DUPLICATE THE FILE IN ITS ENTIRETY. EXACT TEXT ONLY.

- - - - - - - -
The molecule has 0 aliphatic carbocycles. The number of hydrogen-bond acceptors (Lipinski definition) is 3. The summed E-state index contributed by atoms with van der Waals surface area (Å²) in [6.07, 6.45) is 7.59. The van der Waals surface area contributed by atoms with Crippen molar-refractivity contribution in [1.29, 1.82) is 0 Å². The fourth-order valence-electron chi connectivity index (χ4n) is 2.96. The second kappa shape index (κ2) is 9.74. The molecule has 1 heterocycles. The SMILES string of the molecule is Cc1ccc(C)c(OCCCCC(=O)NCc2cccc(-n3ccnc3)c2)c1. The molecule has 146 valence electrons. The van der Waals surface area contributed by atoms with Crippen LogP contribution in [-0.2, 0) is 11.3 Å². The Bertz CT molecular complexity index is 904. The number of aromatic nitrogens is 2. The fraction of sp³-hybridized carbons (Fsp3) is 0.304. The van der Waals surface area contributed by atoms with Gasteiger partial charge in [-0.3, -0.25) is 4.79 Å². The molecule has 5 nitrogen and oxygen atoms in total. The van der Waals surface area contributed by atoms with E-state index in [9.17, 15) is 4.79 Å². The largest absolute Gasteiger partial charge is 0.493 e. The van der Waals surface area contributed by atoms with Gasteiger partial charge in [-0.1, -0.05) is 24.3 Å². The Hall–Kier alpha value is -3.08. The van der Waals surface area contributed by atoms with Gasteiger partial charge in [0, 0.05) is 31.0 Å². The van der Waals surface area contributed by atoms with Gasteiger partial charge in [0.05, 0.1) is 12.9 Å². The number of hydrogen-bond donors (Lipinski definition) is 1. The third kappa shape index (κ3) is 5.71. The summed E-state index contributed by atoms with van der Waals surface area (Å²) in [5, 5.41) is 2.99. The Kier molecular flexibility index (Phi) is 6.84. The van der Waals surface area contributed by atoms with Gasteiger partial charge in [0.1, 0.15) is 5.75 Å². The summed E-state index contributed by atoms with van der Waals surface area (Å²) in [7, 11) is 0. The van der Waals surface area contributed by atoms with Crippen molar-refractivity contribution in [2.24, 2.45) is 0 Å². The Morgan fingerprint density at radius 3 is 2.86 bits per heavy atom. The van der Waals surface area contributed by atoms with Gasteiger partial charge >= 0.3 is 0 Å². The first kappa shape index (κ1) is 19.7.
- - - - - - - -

The molecule has 0 aliphatic carbocycles. The number of hydrogen-bond acceptors (Lipinski definition) is 3. The summed E-state index contributed by atoms with van der Waals surface area (Å²) in [6.07, 6.45) is 7.59. The van der Waals surface area contributed by atoms with Crippen molar-refractivity contribution in [1.29, 1.82) is 0 Å². The fourth-order valence-electron chi connectivity index (χ4n) is 2.96. The second kappa shape index (κ2) is 9.74. The molecule has 1 heterocycles. The SMILES string of the molecule is Cc1ccc(C)c(OCCCCC(=O)NCc2cccc(-n3ccnc3)c2)c1. The molecule has 146 valence electrons. The van der Waals surface area contributed by atoms with Crippen LogP contribution in [-0.2, 0) is 11.3 Å². The Bertz CT molecular complexity index is 904. The number of aromatic nitrogens is 2. The fraction of sp³-hybridized carbons (Fsp3) is 0.304. The van der Waals surface area contributed by atoms with Gasteiger partial charge in [-0.3, -0.25) is 4.79 Å². The molecule has 5 nitrogen and oxygen atoms in total. The van der Waals surface area contributed by atoms with E-state index in [9.17, 15) is 4.79 Å². The largest absolute Gasteiger partial charge is 0.493 e. The van der Waals surface area contributed by atoms with Gasteiger partial charge in [-0.1, -0.05) is 24.3 Å². The Hall–Kier alpha value is -3.08. The van der Waals surface area contributed by atoms with Gasteiger partial charge in [0, 0.05) is 31.0 Å². The van der Waals surface area contributed by atoms with Gasteiger partial charge in [0.05, 0.1) is 12.9 Å². The number of hydrogen-bond donors (Lipinski definition) is 1. The third kappa shape index (κ3) is 5.71. The summed E-state index contributed by atoms with van der Waals surface area (Å²) in [5, 5.41) is 2.99. The Kier molecular flexibility index (Phi) is 6.84. The van der Waals surface area contributed by atoms with Gasteiger partial charge in [0.1, 0.15) is 5.75 Å². The summed E-state index contributed by atoms with van der Waals surface area (Å²) in [7, 11) is 0. The van der Waals surface area contributed by atoms with Crippen molar-refractivity contribution in [2.24, 2.45) is 0 Å². The Morgan fingerprint density at radius 3 is 2.86 bits per heavy atom. The van der Waals surface area contributed by atoms with Gasteiger partial charge >= 0.3 is 0 Å². The first kappa shape index (κ1) is 19.7.